Original Research

HIV and AIDS knowledge of Pharmacy students at the University of Limpopo (Medunsa Campus)/Tshwane University of Technology before and after a teaching intervention

Selente Bezuidenhout, Richard Summers
The Journal for Transdisciplinary Research in Southern Africa | Vol 5, No 1 | a150 | DOI: https://doi.org/10.4102/td.v5i1.150 | © 2009 Selente Bezuidenhout, Richard Summers | This work is licensed under CC Attribution 4.0
Submitted: 03 March 2016 | Published: 04 April 2009

About the author(s)

Selente Bezuidenhout, School of Pharmacy. University of Limpopo (Medunsa Campus), South Africa
Richard Summers, School of Pharmacy. University of Limpopo (Medunsa Campus), South Africa

Full Text:



Healthcare workers need to be qualified to deal with the specific requirements of the HIV/AIDS syndrome, which demands technical and scientific knowledge and understanding of the disease. Adequate knowledge about HIV/AIDS is an important means to reduce stress and could result in better care and improve information to the general public. Because of the community service nature of pharmacies, pharmacists are in the front line when it comes to treating minor illnesses, as patients will often approach a pharmacist with a health query before they see a medical practitioner. Hence, pharmacists have opportunities to recognise potential opportunistic infections or other HIV-associated complications and to refer patients for evaluation and management.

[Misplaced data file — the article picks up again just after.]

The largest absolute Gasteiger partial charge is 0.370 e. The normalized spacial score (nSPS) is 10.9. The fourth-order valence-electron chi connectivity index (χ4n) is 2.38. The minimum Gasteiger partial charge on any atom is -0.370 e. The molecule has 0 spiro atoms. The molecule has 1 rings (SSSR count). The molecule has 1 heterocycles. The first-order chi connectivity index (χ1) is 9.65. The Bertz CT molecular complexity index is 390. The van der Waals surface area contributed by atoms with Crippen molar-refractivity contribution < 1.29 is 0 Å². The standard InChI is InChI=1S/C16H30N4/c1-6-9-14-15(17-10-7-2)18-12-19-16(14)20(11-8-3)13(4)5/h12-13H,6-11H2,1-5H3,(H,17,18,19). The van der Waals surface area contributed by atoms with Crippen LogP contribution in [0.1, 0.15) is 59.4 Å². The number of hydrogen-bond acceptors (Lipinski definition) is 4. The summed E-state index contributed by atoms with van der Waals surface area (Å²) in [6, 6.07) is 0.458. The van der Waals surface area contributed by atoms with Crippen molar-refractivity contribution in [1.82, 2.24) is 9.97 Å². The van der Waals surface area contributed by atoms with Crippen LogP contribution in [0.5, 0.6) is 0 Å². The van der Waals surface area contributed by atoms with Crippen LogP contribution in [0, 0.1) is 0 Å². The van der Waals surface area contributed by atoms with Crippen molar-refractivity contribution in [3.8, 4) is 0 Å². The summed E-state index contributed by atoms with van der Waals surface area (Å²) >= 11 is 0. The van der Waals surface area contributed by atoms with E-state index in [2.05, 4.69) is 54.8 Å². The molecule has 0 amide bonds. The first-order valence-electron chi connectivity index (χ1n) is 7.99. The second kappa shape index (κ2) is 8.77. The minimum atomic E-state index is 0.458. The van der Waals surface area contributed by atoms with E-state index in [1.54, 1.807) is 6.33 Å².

The objective of this study was to assess the level of scientific knowledge of HIV/AIDS of undergraduate pharmacy students before and after a teaching intervention aimed to improve students’ scientific knowledge of the subject. A controlled study was carried out by administering pre- and post-intervention questionnaires to control and study groups. The study group was taken from the various BPharm student groups during 2004 and 2005. Although each group acted as its own control, an additional control group of first year dentistry students was included in 2005. The mean HIV/AIDS knowledge scores and the knowledge gains of the control and study groups were compared before and after the intervention. The knowledge gains from the interventions were statistically significant. The increases indicate the positive effect of the teaching intervention. The teaching intervention can therefore be recommended to be part of the undergraduate BPharm curriculum.


HIV/AIDS; pharmacists; knowledge; education; intervention


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